What’s at Stake
Five years into the Great Recession terminations of utility service to New Yorkers appear to have bottomed, going up in 2012 for the first time since 2009. If this is a trend reversal, it’s bad news for low and fixed-income ratepayers.
Of particular concern are the numbers of customers having difficulty paying bills, namely those in arrears (950,000+), under active deferred payment agreements (390,000+) and having their accounts terminated (263,000+).
These numbers were all higher in 2012 than at the start of the Great Recession in 2007, as were the total number of final termination notices issued (6.7 million+), often more than one per customer.
Utility service is an absolute necessity of life. It doesn’t discriminate based on income level. Lives are threatened when households don’t have safe, reliable access to electricity, heating, and water supply. Society pays dearly when terminations occur. These added costs are reflected in higher emergency public assistance and medical care, increased homelessness, the illness or death of vulnerable people, and the cost of putting out fires due to the use of other means of light and heat such as the use of candles.
Action must to be taken to permanently reduce utility terminations
New York State officials must act now to permanently reduce utility terminations throughout the state. To accomplish this, steps should be taken to:
- Strictly enforce consumer protections against termination as provided under the Home Energy Fair Practices Act (HEFPA);
- Investigate practices that undermine HEFPA, such as deceptive marketing techniques by some energy service companies (ESCOs), and eviction-friendly sub-metering arrangements by some landlords;
- Expand service quality standards to measure and reduce the number of service interruptions for collection purposes;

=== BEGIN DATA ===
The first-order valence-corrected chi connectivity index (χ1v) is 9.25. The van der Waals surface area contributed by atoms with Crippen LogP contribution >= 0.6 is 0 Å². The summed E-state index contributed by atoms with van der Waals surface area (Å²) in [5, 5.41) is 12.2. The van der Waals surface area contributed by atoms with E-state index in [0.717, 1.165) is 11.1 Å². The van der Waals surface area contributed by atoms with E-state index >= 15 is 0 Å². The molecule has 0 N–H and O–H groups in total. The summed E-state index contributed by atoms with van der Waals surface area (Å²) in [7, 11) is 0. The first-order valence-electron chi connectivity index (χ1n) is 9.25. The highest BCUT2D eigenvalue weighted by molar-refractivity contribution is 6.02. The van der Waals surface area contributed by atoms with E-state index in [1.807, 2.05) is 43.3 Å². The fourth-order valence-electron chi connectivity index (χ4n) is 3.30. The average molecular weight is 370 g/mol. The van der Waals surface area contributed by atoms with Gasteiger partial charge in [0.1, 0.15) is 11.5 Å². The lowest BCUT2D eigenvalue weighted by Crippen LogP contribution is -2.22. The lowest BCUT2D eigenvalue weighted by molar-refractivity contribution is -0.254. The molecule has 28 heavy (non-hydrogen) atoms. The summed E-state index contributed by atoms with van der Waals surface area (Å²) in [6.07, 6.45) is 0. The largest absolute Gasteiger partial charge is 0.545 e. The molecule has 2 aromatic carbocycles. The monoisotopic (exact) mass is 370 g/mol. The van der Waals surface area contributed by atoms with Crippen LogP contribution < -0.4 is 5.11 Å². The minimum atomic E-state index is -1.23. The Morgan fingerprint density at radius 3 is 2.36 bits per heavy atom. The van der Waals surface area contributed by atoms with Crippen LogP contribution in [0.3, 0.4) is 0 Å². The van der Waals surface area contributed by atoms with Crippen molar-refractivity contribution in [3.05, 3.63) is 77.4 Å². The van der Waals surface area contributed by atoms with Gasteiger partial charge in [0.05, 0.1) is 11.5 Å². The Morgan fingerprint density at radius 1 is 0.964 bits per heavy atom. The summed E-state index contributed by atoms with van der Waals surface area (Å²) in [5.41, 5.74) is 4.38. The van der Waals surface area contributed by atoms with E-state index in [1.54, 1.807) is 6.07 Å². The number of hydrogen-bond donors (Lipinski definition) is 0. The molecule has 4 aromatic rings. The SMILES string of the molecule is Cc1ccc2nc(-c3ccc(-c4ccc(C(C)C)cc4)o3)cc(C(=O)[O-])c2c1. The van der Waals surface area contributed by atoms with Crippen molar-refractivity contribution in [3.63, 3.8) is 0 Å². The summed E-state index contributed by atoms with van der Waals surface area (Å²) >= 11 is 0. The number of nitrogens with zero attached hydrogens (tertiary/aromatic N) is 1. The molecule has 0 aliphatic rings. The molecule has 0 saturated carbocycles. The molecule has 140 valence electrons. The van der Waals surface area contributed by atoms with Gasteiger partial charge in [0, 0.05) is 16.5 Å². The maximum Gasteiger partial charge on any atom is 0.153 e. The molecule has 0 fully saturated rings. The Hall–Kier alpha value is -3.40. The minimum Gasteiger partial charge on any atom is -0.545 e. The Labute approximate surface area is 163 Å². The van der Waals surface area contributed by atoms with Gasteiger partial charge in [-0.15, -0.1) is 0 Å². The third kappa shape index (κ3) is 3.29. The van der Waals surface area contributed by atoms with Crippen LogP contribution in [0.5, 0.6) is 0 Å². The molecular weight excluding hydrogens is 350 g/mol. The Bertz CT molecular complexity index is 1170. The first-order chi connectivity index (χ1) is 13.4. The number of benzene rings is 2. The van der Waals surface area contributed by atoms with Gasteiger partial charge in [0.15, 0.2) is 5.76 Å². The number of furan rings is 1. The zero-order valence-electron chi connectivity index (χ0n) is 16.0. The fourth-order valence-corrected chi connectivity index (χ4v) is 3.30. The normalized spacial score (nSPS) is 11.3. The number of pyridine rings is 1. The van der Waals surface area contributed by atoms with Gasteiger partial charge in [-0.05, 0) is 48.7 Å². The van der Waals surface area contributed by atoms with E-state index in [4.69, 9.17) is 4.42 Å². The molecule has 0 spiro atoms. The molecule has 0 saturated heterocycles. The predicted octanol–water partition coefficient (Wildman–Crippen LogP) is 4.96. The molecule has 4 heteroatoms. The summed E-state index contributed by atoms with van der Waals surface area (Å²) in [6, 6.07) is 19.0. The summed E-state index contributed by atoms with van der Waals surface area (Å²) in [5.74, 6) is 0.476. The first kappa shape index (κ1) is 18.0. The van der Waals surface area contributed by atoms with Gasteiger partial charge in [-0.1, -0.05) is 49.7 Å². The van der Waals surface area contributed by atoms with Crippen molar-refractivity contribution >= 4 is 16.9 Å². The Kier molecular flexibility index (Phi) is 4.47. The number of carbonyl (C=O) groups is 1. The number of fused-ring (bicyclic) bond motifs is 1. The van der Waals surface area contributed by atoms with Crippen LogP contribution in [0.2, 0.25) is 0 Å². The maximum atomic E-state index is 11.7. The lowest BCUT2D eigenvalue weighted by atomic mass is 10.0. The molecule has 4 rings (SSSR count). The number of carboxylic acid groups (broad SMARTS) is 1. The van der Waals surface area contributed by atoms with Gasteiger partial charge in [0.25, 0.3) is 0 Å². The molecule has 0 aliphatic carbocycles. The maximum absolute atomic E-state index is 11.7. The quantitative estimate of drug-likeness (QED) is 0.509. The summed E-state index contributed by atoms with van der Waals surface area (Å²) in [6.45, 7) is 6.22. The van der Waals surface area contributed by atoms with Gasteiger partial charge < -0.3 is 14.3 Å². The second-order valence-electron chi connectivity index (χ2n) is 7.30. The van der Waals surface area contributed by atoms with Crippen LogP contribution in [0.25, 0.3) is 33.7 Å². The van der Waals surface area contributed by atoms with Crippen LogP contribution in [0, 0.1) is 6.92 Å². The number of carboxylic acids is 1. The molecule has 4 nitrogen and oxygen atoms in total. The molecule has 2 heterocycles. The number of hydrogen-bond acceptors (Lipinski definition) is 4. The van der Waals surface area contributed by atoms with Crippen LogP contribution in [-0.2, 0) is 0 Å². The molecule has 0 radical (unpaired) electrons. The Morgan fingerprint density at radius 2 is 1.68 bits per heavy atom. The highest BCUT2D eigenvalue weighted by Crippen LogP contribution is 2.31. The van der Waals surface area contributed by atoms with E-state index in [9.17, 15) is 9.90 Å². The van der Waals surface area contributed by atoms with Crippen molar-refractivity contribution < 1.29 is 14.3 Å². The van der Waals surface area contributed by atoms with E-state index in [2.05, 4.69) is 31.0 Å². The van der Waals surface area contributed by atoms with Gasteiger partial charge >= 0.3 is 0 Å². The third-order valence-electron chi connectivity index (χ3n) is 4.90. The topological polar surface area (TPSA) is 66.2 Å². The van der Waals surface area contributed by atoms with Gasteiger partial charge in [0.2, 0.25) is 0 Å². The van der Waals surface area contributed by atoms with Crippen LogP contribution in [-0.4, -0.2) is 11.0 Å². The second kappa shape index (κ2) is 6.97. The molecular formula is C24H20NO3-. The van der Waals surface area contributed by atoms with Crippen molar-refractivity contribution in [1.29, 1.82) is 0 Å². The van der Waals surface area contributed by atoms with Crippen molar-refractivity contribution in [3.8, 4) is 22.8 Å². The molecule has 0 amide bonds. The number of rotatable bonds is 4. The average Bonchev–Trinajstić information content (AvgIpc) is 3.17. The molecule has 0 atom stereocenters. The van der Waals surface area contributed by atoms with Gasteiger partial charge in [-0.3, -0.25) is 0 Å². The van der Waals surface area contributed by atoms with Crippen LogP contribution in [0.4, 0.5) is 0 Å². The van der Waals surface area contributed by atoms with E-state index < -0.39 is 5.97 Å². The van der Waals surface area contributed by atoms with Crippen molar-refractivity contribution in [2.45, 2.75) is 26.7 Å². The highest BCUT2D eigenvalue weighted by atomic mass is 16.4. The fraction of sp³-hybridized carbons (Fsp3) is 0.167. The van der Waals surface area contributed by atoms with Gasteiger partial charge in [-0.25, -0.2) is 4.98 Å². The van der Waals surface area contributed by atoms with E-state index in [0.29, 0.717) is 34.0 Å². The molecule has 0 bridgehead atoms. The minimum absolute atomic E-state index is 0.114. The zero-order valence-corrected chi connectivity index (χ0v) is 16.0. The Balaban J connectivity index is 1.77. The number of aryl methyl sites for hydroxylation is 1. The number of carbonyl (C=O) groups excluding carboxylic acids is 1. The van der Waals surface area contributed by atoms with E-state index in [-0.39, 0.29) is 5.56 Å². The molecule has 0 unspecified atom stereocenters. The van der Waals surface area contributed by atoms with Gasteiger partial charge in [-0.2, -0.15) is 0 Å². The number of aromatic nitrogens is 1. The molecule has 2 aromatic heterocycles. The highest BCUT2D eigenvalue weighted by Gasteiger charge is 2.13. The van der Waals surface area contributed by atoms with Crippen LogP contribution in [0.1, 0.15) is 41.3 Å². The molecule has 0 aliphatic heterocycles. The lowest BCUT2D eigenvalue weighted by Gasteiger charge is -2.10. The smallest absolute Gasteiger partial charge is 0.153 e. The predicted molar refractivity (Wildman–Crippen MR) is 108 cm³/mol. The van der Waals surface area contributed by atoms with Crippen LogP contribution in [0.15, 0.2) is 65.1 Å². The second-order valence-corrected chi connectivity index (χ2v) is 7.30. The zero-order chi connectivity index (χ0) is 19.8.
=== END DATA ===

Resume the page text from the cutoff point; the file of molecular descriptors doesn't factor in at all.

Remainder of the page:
- Reduce energy burdens on the poor through improved low-income discount programs; and
- Improve utility and public assistance programs for households at risk of termination.
Do something about New York’s high utility prices
New York’s utility prices, among the highest in the U.S., are unaffordable for an ever-increasing number of ratepayers. In order to stop the rise in the number of ratepayers with trouble paying bills, policy makers and regulators must explore the reasons why New Yorkers pays so much for utilities. Then they must take steps to correct the problem. Some places to start looking include:
- Legacy costs of utilities deferred for future recovery from ratepayers. These include the costs of pension and other post-retirement benefits, the cost of decommissioning nuclear power plants, and environmental clean-up;
- Wholesale energy market practices that purport to introduce competition into energy pricing but only distort, through the use of financial derivatives and market manipulation the true cost of energy supply;
- Other de-regulation schemes – introduced in the name of “choice” – such as competitive retail energy supply, usually resulting in only confusion, higher prices and less consumer protection;
- The cost of new investment to expand and shore up utility infrastructure; and
- The ever-increasing level of utility taxes and surcharges that don’t wind up serving their original stated purposes.
Find all PSC filings in the PSC case files for the following cases
Post Public Comments
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Contact your Legislators, Members of Congress and Senators
Assembly Committee Chairs
Consumer Affairs and Protection Dinowitz, Jeffrey
Corporations, Authorities and Commissions Brennan, James F.
Senate Committee Chairs
Consumer Protection Zeldin, Lee M.
Corporations, Authorities and Commissions Ranzenhofer, Michael H.
Energy and Telecommunications Maziarz, George D.
MEMBERS OF CONGRESS
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Organize a Meeting
Combine traditional local organizing with a healthy dose of social media and you get an effective way to empower utility ratepayers. Don’t forget utilities serve areas – neighborhoods, villages, towns, cities and counties. You and your neighbors likely share common concerns about your utility. Organizing a meeting is a good way to find out.
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